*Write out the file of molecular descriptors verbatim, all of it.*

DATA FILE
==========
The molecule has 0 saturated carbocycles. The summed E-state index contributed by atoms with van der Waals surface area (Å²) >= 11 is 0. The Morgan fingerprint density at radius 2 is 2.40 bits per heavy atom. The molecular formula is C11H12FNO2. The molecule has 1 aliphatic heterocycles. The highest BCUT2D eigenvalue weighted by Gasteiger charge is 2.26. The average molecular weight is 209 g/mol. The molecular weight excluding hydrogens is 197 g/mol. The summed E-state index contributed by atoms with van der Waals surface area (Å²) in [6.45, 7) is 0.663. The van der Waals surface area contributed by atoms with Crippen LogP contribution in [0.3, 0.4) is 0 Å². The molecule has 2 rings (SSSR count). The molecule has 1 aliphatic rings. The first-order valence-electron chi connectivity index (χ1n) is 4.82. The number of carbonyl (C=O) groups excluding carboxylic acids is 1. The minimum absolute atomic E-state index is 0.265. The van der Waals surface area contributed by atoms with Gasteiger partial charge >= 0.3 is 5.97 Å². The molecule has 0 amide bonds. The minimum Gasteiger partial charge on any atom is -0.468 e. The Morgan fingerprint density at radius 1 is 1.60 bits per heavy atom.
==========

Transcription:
The molecule has 0 saturated carbocycles. The summed E-state index contributed by atoms with van der Waals surface area (Å²) >= 11 is 0. The Morgan fingerprint density at radius 2 is 2.40 bits per heavy atom. The molecular formula is C11H12FNO2. The molecule has 1 aliphatic heterocycles. The highest BCUT2D eigenvalue weighted by Gasteiger charge is 2.26. The average molecular weight is 209 g/mol. The molecular weight excluding hydrogens is 197 g/mol. The summed E-state index contributed by atoms with van der Waals surface area (Å²) in [6.45, 7) is 0.663. The van der Waals surface area contributed by atoms with Crippen LogP contribution in [0.3, 0.4) is 0 Å². The molecule has 2 rings (SSSR count). The molecule has 1 aliphatic rings. The first-order valence-electron chi connectivity index (χ1n) is 4.82. The number of carbonyl (C=O) groups excluding carboxylic acids is 1. The minimum absolute atomic E-state index is 0.265. The van der Waals surface area contributed by atoms with Gasteiger partial charge >= 0.3 is 5.97 Å². The molecule has 0 amide bonds. The minimum Gasteiger partial charge on any atom is -0.468 e. The Morgan fingerprint density at radius 1 is 1.60 bits per heavy atom.